Posted on 7 January 2013


Domo Recruiting Billboard: Offensive? or Just (Really) Bad Taste?



A recruiting billboard from Domo along I-15 in Utah County is either offensive or just really (really) bad taste.

North-bound travelers on I-15 through Lindon, Utah will find a recruiting billboard from local tech startup Domo that many will find either shocking, offensive, oddly funny or just downright lame.

Odd billboards from Domo’s chief, Josh James aren’t a new thing. It’s kindof his schtick, hailing from days back at Omniture (now Adobe) and even using secretive billboards to attract people to his newest, then-stealthy gig, which turned out to be Domo.*

Designed to read like a classified ad (in the personals section), the ad reads:

Sexy young startup seeks hot engineers
4 a good time, go 2 www.domo.com/jobs

Initially, this ad is clearly trying to play a joke on the idea that Domo is putting out ad after ad to hire engineers, something akin to putting a personal ad out or joining an online dating site (insert golf clap here). This is something that’s not lost on me or the recruiting industry in-general, but I have always felt this conversation that “recruiting is like dating” just lends itself to the wrong kinds of allusions.  The last thing we need in the world today are more hiring managers going about hiring staff like they would try to find a date for Friday night.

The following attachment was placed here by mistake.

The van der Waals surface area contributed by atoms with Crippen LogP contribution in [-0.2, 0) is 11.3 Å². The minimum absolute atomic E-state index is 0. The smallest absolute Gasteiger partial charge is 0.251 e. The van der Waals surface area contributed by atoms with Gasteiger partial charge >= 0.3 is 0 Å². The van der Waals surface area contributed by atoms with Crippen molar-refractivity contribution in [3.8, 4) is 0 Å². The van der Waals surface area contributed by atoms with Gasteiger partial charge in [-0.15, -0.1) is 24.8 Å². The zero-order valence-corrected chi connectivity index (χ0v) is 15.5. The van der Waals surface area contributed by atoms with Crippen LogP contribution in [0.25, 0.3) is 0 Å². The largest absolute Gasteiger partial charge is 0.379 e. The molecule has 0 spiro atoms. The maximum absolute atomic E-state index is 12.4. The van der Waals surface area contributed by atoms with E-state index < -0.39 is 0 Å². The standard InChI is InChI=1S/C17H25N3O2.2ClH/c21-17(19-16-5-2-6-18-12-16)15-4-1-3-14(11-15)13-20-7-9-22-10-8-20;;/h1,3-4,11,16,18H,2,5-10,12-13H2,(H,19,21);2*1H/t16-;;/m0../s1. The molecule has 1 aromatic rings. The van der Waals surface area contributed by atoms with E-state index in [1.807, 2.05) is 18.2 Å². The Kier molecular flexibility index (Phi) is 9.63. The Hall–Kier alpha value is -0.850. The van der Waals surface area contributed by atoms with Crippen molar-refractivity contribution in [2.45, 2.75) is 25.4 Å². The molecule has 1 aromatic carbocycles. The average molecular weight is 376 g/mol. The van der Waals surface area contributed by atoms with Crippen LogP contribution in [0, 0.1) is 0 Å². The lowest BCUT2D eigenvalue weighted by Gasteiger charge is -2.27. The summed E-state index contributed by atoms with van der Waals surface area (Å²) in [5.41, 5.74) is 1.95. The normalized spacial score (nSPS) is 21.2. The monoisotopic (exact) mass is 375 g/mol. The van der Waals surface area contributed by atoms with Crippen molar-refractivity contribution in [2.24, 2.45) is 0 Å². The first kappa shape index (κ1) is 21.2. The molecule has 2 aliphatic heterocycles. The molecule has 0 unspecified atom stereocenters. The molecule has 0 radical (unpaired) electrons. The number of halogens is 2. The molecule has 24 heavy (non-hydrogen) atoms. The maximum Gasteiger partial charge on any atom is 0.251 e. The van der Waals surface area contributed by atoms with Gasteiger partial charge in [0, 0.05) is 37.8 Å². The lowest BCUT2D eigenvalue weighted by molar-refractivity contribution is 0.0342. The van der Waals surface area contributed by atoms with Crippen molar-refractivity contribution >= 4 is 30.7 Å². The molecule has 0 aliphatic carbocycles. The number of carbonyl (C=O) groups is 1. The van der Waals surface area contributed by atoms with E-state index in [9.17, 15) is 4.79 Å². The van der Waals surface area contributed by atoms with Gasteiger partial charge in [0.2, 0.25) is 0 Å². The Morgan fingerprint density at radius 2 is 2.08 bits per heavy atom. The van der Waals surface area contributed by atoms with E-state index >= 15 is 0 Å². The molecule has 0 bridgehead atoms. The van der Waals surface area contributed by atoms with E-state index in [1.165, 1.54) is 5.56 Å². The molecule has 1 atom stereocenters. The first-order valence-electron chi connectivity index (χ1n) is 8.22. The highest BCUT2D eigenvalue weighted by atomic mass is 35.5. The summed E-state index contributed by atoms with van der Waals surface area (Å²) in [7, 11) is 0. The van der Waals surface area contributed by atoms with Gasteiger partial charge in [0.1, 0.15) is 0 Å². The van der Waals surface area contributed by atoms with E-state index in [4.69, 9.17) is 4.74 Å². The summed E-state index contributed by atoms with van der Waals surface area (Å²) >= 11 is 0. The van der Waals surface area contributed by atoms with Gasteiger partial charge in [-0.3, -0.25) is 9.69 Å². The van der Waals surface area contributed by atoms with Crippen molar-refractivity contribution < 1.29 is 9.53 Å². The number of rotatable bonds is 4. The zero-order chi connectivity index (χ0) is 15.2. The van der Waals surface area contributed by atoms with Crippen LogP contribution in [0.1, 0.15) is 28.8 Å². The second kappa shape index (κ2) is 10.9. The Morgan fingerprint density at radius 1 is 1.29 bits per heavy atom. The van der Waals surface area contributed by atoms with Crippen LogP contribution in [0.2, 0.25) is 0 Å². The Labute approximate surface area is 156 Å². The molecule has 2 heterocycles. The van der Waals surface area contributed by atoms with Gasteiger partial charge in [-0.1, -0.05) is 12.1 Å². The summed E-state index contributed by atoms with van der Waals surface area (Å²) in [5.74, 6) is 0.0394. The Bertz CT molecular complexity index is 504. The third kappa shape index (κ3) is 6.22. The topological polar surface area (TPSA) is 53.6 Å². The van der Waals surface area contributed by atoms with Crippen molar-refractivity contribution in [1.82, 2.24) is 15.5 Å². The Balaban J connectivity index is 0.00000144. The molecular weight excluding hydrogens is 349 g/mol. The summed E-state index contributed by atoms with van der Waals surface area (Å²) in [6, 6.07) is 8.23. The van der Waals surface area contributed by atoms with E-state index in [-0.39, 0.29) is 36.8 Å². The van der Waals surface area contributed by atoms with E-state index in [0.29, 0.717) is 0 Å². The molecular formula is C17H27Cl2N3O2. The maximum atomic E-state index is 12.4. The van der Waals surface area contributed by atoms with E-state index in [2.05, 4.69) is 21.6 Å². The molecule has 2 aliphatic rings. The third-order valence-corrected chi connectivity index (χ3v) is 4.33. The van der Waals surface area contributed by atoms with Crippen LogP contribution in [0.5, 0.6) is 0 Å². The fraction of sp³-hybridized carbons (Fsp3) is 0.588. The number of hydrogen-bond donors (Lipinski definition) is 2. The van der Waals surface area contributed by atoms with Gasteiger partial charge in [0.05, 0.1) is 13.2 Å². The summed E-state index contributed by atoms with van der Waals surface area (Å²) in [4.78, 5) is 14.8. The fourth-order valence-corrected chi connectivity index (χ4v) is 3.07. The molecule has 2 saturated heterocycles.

However, thinking just barely beyond the initial impression, it becomes clear that this billboard is, at a minimum fairly tasteless, but in the extreme, highly offensive to both women as well as any self-respecting professional looking for work.

  • Are Domo engineers hotter than other engineers? I mean, if this is what’s being recruited for, they should have an unusually attractive workforce…
  • Are candidates measured by hotness? Is there a technical term for that? What programming language(s) do hot people write in?
  • If your hotness quotient should diminish over time, are you passed up for promotions or does your percentage in the bonus pool shrink? As an analytics/dashboard company, are these rankings published (with photos, of course) on the internal intranet?